Filed under: Community Organizing, Editorials, Environment, Southeast
Hello from Whitesville! Summer’s here in Appalachia, and it’s been an unusually hot and rainy one so far. This is a long-overdue update on what all is new in our world. But first, a few words about this past week:
Here in the Coal River Valley, we didn’t get hit with serious floods last week, but several nearby counties saw historic levels of flooding. We’ve been volunteering to help clean out houses in Clendenin, in the northern part of neighboring Kanawha County. The extent of the devastation there is almost unbelievable – nearly two dozen people lost their lives! – but it’s heartening and powerful to feel Appalachian people coming together to support each other through this disaster.
This kind of event is not just a “natural disaster.” Like in the deadliest flood in WV history, the Buffalo Creek flood in 1972, human activity – specifically, resource extraction – is partly responsible. While it’s hard to tie any single event to global warming, climate change makes extreme storms more likely to occur, and we all know that burning Appalachian coal is a major contributor to climate change. More than 100 years of resource extraction (logging, strip mining, valley fills, unreclaimed mines) has ravaged watersheds, making runoff faster and intensifying the effects of flash floods. These intensified floods are then able to wreak more havoc because our political system prioritizes the economic “health” of the coal and gas companies and their investors, while neglecting roads, bridges, flood barriers, and other infrastructure.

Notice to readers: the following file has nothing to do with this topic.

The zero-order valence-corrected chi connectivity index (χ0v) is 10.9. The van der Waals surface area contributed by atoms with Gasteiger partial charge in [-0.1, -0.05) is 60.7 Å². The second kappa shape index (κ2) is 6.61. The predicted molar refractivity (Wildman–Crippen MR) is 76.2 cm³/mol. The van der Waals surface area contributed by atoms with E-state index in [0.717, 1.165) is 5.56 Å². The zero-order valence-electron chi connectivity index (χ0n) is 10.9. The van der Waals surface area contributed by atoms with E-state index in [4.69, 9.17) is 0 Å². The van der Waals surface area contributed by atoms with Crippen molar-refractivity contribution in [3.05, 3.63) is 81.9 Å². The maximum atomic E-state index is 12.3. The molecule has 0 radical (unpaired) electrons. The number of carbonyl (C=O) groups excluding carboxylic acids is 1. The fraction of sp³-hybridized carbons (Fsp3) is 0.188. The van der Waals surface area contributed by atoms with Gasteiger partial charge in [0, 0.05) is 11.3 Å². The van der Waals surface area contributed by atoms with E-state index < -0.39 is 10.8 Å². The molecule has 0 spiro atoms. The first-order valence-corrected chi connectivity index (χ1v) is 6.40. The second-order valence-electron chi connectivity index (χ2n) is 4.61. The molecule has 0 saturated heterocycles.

We’re reminded of how important it is to build community resilience, autonomy, and power in the face of climate change to come, and the economic and ecological devastation that’s already here. We hope you’ll support us in doing so. If you want to get involved directly in our flood response efforts, drop us a line [at [email protected]]
We’ve just gotten the property and the go-ahead to build a community garden on a large lot a few blocks up the road in the center of town. Despite getting a late start to the growing season, we are dreaming big: fruit trees, medicinal herbs, raised beds full of vegetables, and a shed collecting rainwater off its roof. (This might not all happen this summer…) Our neighbors and supporters in Whitesville are raring to get busy building, tilling, and planting. Stay tuned for exciting #plantselfies in the coming months.
YOUTH ENGAGEMENT & CABIN PROJECT
School’s out, and that means kids are an even bigger part of our every day. We are so happy to have Rachel back for the summer to help with these projects! Recent activities and outings have included planting pumpkins at our friend’s farm, testing out donut recipes for a new kid-run business idea (the Whitesville Donut Patrol), and taking a field trip to Kayford Mountain to fly a drone and learn about mine reclamation.
Coming up soon: teenagers will be planning garden plots, building raised beds, learning to screenprint t-shirts, and (most exciting) we will be helping our young friends to build a log cabin, for community use, in the hills above Whitesville. This builds on the tree felling, hauling, and splitting skills we worked on last year, and we’re making all cabin-related decisions collectively (teenagers included!).